How To Lead When You’re Not In Charge

How to lead when you're not in charge

Do you know how to lead when you’re not in charge? Leading when you’re not the boss is difficult. However, you can be an informal leader in any environment.

Think of it this way. Can you think of a person at work who wasn’t in charge, but people followed what they said? You can either be a good or bad influence when leading your peers, so pay attention.

Here are some things I have used and have worked for me.

Evaluate your character

It’s easy to do the wrong thing when people are not watching. Just like George Orwell’s book 1984, Big Brother is always watching. It may not be a TV or computer screen, but your peers constantly watch your reactions.  Your credibility is critical when leading your peers.

Take an inventory of your character. Are you doing what’s right when no one is watching? Are you cutting corners when you know you shouldn’t? Are you helping your co-workers and making them look good?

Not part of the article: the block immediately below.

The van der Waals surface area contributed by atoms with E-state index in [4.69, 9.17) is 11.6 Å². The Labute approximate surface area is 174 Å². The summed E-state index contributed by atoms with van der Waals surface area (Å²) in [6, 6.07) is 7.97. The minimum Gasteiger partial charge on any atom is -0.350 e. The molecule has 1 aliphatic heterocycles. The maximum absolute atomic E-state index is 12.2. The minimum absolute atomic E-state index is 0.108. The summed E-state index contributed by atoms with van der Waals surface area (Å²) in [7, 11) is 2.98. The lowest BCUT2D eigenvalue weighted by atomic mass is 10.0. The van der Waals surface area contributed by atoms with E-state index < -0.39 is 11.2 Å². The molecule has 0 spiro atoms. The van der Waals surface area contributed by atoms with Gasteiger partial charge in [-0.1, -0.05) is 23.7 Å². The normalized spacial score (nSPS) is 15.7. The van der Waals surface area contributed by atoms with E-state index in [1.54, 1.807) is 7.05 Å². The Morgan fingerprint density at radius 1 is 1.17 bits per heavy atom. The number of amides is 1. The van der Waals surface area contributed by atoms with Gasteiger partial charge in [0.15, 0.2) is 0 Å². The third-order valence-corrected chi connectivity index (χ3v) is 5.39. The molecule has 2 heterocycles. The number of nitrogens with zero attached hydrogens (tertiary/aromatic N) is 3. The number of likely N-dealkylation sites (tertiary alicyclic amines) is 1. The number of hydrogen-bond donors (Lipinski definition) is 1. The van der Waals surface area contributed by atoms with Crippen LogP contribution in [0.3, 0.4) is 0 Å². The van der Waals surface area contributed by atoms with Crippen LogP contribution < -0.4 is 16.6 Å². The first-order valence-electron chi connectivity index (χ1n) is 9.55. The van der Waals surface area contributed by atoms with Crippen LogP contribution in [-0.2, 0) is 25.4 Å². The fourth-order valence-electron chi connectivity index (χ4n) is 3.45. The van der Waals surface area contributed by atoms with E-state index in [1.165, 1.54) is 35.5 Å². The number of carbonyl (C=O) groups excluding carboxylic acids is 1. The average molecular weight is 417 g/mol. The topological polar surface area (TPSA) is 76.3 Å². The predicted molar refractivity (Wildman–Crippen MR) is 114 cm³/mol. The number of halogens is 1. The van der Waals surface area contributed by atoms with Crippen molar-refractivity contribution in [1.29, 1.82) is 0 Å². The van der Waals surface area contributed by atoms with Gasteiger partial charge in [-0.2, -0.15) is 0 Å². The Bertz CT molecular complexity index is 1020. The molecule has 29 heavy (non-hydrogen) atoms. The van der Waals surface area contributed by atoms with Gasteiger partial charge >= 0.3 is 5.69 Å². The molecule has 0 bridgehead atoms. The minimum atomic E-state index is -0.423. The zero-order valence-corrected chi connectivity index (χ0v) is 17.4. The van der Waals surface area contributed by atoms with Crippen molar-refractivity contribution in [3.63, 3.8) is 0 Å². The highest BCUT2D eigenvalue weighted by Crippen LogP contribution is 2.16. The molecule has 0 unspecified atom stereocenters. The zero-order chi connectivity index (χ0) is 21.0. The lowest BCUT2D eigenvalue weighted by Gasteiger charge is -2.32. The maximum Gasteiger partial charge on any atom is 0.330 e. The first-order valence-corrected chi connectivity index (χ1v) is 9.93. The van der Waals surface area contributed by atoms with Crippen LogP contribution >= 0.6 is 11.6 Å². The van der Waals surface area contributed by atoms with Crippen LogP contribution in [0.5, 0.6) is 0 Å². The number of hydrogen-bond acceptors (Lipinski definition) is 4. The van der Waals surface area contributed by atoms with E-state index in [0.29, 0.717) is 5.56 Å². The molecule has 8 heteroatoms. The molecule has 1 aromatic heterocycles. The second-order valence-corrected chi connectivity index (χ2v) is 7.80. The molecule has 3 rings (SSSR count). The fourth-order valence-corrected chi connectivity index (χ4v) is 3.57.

For me, I compete with my peers for ratings. Evaluations can be zero-sum, and it’s discouraging when your peer gets a better mark than you do. However, people with good character will reflect on their shortcomings and learn from others. It takes character to ward off envy.

I once sat in an empty office for several weeks while my co-workers were attending a conference. It would have been easy to take advantage of the freedom and go home at noon every day. But I chose to stay and support my new coworkers, many of whom I had never met. It reflected well on me, and I received praise for taking care of the office while everyone trained elsewhere.

Remember, integrity is essential.

How to lead when you're not in charge

Photo by fauxels

Be respectful to your coworkers